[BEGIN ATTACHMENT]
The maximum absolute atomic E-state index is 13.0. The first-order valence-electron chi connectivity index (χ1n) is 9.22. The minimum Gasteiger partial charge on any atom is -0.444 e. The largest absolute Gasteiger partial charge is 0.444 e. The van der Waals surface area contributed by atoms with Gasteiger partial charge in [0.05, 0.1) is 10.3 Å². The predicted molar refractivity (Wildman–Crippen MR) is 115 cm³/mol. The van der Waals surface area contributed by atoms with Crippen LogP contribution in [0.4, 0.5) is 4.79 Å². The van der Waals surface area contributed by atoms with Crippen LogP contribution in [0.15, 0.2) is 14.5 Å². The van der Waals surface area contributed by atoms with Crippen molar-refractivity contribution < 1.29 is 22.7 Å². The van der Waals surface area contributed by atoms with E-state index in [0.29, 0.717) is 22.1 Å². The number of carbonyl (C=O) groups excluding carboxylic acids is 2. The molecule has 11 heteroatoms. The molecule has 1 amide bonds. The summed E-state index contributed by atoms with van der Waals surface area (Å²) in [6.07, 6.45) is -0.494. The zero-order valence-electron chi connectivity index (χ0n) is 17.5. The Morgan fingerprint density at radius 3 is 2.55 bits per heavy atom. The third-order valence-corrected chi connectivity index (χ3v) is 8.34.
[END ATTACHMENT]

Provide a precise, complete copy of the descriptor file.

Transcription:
The maximum absolute atomic E-state index is 13.0. The first-order valence-electron chi connectivity index (χ1n) is 9.22. The minimum Gasteiger partial charge on any atom is -0.444 e. The largest absolute Gasteiger partial charge is 0.444 e. The van der Waals surface area contributed by atoms with Gasteiger partial charge in [0.05, 0.1) is 10.3 Å². The predicted molar refractivity (Wildman–Crippen MR) is 115 cm³/mol. The van der Waals surface area contributed by atoms with Crippen LogP contribution in [0.4, 0.5) is 4.79 Å². The van der Waals surface area contributed by atoms with Crippen LogP contribution in [0.15, 0.2) is 14.5 Å². The van der Waals surface area contributed by atoms with Crippen molar-refractivity contribution < 1.29 is 22.7 Å². The van der Waals surface area contributed by atoms with E-state index in [0.29, 0.717) is 22.1 Å². The number of carbonyl (C=O) groups excluding carboxylic acids is 2. The molecule has 11 heteroatoms. The molecule has 1 amide bonds. The summed E-state index contributed by atoms with van der Waals surface area (Å²) in [6.07, 6.45) is -0.494. The zero-order valence-electron chi connectivity index (χ0n) is 17.5. The Morgan fingerprint density at radius 3 is 2.55 bits per heavy atom. The third-order valence-corrected chi connectivity index (χ3v) is 8.34.